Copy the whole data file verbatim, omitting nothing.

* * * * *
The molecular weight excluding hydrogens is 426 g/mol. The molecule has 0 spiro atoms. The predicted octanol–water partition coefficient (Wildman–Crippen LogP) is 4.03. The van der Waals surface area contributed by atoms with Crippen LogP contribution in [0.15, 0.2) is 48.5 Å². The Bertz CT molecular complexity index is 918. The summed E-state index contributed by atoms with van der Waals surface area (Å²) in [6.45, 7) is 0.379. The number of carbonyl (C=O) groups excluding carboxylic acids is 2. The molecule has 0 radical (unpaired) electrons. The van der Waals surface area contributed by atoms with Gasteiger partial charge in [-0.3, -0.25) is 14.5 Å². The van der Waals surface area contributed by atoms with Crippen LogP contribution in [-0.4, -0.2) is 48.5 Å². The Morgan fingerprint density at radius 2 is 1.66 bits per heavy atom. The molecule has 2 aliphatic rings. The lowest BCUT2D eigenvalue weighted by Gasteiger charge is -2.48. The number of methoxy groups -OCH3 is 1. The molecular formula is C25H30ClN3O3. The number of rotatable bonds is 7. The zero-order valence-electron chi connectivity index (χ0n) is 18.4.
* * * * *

The molecular weight excluding hydrogens is 426 g/mol. The molecule has 0 spiro atoms. The predicted octanol–water partition coefficient (Wildman–Crippen LogP) is 4.03. The van der Waals surface area contributed by atoms with Crippen LogP contribution in [0.15, 0.2) is 48.5 Å². The Bertz CT molecular complexity index is 918. The summed E-state index contributed by atoms with van der Waals surface area (Å²) in [6.45, 7) is 0.379. The number of carbonyl (C=O) groups excluding carboxylic acids is 2. The molecule has 0 radical (unpaired) electrons. The van der Waals surface area contributed by atoms with Gasteiger partial charge in [-0.3, -0.25) is 14.5 Å². The van der Waals surface area contributed by atoms with Crippen LogP contribution in [-0.4, -0.2) is 48.5 Å². The Morgan fingerprint density at radius 2 is 1.66 bits per heavy atom. The molecule has 2 aliphatic rings. The lowest BCUT2D eigenvalue weighted by Gasteiger charge is -2.48. The number of methoxy groups -OCH3 is 1. The molecular formula is C25H30ClN3O3. The number of rotatable bonds is 7. The zero-order valence-electron chi connectivity index (χ0n) is 18.4.